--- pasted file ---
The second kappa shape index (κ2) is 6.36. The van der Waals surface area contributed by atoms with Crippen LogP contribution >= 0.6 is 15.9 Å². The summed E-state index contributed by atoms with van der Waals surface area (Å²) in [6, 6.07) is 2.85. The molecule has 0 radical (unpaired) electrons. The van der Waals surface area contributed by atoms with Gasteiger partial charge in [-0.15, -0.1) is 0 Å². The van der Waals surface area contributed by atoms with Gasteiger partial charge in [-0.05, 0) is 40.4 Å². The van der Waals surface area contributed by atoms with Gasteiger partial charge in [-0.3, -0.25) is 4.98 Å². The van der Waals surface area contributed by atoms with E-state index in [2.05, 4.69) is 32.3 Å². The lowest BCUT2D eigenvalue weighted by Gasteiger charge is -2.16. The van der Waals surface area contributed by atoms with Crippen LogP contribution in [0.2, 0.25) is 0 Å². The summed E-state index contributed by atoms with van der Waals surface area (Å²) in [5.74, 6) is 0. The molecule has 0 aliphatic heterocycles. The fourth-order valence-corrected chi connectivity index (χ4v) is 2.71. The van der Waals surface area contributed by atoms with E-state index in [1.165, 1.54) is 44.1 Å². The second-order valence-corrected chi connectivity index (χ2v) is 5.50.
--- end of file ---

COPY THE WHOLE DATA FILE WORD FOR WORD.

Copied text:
The second kappa shape index (κ2) is 6.36. The van der Waals surface area contributed by atoms with Crippen LogP contribution >= 0.6 is 15.9 Å². The summed E-state index contributed by atoms with van der Waals surface area (Å²) in [6, 6.07) is 2.85. The molecule has 0 radical (unpaired) electrons. The van der Waals surface area contributed by atoms with Gasteiger partial charge in [-0.15, -0.1) is 0 Å². The van der Waals surface area contributed by atoms with Gasteiger partial charge in [-0.05, 0) is 40.4 Å². The van der Waals surface area contributed by atoms with Gasteiger partial charge in [-0.3, -0.25) is 4.98 Å². The van der Waals surface area contributed by atoms with E-state index in [2.05, 4.69) is 32.3 Å². The lowest BCUT2D eigenvalue weighted by Gasteiger charge is -2.16. The van der Waals surface area contributed by atoms with Crippen LogP contribution in [0.2, 0.25) is 0 Å². The summed E-state index contributed by atoms with van der Waals surface area (Å²) in [5.74, 6) is 0. The molecule has 0 aliphatic heterocycles. The fourth-order valence-corrected chi connectivity index (χ4v) is 2.71. The van der Waals surface area contributed by atoms with E-state index in [1.165, 1.54) is 44.1 Å². The second-order valence-corrected chi connectivity index (χ2v) is 5.50.